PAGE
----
Talkin’ Trash on the Internet…
What You Can Do When People Badmouth Your Company Online.
By Brett Lloyd Abbott, MYM Austin Inc.
Here’s a great, juicy story you’re going to love. It’s about a pool builder who is very close to you, and I know it’s true, because I lifted it fresh off the Internet:
“Pool Builder Lies About Other Builders…”
“My ex-girlfriend works for ABC Pools in Dallas. I want to let everyone know that she wrote (several times) negative information about other companies in her industry on rip-off report and then tells her customers to go read it.
“Last summer we had some people over from her work and they took turns creating accounts and pretending to be upset customers of their competition. I know they did it a few times. I think it is pretty sad and hopefully some people will consider this who and what they are dealing with.
“I won’t begin to tell you some of the other stories about what they did to some of their actual customers, another story, another time. But that’s the kind of person she is and some of them are.”
Hey – what a great idea! Let’s use the BBB and Rip-off Report and Twitter and every other blog and complaint site we can think of to badmouth our competitors! That way, we’ll be the only ones left standing without a black mark, and people will flock to us instead.
Wow, I must be a genius. Who needs “marketing” or ethics and integrity when you can just go around slamming your competitors online with impunity?
The sad ugly truth here is that these “bogus complaints” are very real, and it’s a growing problem. (Based on the flood of “Amen” responses I got from my recent post “Do you hate the BBB too?” I would say you’re already well aware of the problem.)
Now here’s a little salty irony: The report up above about “bogus complaints” is actually a bogus complaint of its own. Not that the posting it isn’t real – it is. But the story from “John” is totally untrue. I happen to know the pool builder who was accused in the complaint (not ABC Pools), and he doesn’t have anyone commiting such dastardly deeds. Not does he had anyone in his office in any kind of current or past relationship with anyone named “John.” The whole thing was made up.
What? People are using “dirty tricks” to accuse you of dirty tricks? This is like a bad soap opera, and I’m getting confused. I would change the channel if I could, but unfortunately that’s not an option here.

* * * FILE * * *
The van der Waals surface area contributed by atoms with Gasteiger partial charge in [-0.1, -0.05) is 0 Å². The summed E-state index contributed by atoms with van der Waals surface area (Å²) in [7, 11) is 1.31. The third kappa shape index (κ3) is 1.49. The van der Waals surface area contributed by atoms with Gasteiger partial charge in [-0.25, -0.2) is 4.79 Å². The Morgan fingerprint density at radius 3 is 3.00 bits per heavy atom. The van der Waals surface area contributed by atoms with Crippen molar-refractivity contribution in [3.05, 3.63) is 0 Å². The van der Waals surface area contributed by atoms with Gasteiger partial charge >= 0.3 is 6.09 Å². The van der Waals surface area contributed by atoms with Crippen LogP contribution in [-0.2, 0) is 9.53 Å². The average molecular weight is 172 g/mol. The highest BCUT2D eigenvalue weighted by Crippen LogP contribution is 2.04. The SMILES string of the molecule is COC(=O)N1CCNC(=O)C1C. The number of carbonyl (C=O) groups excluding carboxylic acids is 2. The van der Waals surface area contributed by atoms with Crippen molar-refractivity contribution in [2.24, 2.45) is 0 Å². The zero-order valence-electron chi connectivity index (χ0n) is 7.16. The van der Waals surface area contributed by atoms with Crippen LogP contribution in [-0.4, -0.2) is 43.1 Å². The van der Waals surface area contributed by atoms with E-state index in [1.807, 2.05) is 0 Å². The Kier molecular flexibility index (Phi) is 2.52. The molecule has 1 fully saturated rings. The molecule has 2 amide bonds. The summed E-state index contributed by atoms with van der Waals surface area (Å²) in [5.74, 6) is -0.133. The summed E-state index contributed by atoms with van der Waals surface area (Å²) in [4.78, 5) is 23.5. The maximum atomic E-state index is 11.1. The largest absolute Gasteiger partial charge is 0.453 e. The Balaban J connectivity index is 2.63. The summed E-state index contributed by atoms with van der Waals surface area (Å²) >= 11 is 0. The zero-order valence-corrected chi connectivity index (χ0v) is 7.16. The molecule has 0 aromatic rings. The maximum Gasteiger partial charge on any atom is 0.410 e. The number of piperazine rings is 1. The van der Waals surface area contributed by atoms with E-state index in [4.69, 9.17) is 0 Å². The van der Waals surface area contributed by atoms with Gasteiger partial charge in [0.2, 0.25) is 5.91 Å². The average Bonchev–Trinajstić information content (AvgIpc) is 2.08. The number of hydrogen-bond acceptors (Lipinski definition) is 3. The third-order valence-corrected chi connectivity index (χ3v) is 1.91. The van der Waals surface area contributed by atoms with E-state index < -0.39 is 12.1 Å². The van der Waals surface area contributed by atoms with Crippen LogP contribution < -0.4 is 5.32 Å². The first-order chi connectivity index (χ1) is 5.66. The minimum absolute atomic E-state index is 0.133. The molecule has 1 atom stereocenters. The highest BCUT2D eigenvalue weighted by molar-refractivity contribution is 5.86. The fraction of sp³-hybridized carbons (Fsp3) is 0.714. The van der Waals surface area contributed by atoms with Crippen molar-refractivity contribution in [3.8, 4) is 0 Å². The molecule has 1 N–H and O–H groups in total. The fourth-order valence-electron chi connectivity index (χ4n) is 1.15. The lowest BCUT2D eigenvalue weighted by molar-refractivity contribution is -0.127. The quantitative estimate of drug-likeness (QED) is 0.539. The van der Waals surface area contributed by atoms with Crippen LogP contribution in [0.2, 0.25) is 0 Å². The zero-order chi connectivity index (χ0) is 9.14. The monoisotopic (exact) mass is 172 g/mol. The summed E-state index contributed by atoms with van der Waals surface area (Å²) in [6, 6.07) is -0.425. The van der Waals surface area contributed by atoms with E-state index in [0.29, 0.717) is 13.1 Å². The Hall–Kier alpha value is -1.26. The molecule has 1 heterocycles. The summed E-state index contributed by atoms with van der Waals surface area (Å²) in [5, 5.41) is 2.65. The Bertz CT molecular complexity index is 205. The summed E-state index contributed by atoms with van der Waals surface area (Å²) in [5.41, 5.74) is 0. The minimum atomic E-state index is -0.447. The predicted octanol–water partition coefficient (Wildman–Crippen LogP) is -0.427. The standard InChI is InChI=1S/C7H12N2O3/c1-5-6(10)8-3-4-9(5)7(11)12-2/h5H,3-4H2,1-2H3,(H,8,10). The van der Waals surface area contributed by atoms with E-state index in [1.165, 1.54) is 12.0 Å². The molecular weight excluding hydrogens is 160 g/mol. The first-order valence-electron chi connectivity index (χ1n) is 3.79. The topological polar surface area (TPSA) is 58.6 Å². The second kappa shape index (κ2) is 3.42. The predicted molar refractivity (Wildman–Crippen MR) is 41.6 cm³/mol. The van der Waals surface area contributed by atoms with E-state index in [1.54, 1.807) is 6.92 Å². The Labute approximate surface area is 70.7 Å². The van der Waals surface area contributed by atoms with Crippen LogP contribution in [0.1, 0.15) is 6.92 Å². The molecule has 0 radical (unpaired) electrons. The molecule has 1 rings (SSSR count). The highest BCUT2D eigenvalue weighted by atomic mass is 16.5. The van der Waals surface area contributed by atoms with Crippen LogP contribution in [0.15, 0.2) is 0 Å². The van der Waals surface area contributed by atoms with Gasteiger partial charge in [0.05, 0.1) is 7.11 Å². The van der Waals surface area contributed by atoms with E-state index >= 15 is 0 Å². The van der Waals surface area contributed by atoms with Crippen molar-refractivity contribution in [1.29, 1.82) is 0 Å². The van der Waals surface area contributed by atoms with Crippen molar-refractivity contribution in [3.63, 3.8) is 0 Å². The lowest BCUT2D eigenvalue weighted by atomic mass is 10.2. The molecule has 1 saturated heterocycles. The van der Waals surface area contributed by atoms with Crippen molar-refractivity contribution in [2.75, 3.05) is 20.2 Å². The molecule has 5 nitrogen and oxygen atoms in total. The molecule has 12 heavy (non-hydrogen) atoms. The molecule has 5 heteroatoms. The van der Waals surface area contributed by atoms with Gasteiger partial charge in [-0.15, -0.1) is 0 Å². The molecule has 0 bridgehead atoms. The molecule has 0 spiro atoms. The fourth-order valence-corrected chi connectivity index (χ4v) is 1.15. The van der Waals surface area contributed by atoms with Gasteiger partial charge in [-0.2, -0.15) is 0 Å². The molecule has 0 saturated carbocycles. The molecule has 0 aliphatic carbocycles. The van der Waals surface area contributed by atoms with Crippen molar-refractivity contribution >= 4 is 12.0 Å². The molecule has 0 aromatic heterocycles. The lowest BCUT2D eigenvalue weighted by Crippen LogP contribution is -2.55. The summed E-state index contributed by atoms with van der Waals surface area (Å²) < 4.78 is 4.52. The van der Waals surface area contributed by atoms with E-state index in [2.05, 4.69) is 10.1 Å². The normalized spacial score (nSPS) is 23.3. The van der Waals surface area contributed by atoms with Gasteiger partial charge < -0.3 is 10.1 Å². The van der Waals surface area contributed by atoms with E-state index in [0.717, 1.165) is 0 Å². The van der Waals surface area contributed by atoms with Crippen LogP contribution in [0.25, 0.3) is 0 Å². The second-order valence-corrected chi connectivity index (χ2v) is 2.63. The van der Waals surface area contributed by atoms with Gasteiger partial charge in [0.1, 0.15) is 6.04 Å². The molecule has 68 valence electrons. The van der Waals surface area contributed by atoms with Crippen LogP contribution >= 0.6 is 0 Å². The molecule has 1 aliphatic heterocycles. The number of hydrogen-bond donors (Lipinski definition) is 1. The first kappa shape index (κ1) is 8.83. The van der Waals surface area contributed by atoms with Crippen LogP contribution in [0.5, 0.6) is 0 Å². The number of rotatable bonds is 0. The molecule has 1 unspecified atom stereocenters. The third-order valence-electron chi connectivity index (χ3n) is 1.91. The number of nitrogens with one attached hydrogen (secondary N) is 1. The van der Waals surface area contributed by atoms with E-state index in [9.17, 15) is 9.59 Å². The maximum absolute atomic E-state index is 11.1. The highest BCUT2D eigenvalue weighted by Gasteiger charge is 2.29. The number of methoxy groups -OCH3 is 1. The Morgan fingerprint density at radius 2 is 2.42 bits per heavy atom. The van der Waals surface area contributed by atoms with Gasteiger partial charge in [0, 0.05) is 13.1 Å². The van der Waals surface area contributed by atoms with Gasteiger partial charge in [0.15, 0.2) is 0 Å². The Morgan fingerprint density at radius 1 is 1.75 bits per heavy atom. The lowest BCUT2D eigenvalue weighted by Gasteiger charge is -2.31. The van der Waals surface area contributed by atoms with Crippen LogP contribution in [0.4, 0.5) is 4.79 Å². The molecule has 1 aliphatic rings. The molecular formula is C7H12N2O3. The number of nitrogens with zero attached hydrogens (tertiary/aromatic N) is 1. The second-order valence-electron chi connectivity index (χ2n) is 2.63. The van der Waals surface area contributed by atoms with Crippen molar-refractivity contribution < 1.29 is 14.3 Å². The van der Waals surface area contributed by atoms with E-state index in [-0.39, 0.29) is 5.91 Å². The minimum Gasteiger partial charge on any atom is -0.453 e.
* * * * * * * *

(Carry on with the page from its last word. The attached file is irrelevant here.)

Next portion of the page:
This is by no means the first time I’ve had to try to help a client get past an ugly complaint on the Internet – true or otherwise. Historically, what we’ve done is load up the client’s website with good, solid, positive information about their company, and then use a thorough SEO process (search engine optimization) to slowly push the negative stuff “further down the list.”
That has worked pretty well for us in the past, but it doesn’t help much when guys like “John” are making up stories about ex-girlfriends while they’re throwing you and your company under the bus. It takes months for good SEO to really take effect, while it only takes “John” about 20 minutes to post his complaint. (and that the search engines just love “fresh content….”) If “John” has friends, (people like that hang out together, don’t they?), then you could be fighting an unjust, uphill battle that you can never win.
Thank goodness we found an antidote to “John”!
And thank goodness my SEO specialist stays on the cutting edge of SEO developments. (I’m so lucky to have her on my team!) Just last week, she told me about the latest strategy that has been developed to combat this type of issue. Sort of the “flipside” of SEO, it’s called ORM (Online Reputation Management). This is where an SEO specialist will go out and “flood the Internet” with all kinds of great postings about you & your company, so that the occasional whiny complaints from people like “John” and his ilk get essentially “washed away.”
(I went to a lot of trouble to make this custom little “yen and yang” symbol for you,
so I hope this helps make the concept a little clearer.)
ORM is the yen for SEO’s yang. Where SEO focuses on getting “good keywords” to associate with your company name and website, ORM focuses on getting your company name to associate with “good things” and other good websites.
SEO and ORM may look similar, but they’re actually more like opposites. You can do one or the other, or neither, or both.
And yes, of course, my company now offers Online Reputation Management (ORM) Services. (What kind of a marketing guy would I be if I didn’t offer that?) The cost is the same as if you’re implementing an SEO program. There’s an initial set up cost, and then a monthly or quarterly “maintenance” cost. More details at www.poolbuildermarketing.com/services/search-engine-marketing-seo.
And just like SEO, you’re not locked into anything forever. You just do it long enough to get the results you want, then back off, or stop doing it altogether.
That is at last until someone in your office has a nasty break-up with someone named “John,” who then puts another nasty story on rip-off reports. My oh my, why can’t we all just get along?
Till next time,
2009 Brett Lloyd Abbott / MYM Austin Inc. May not be used without permission.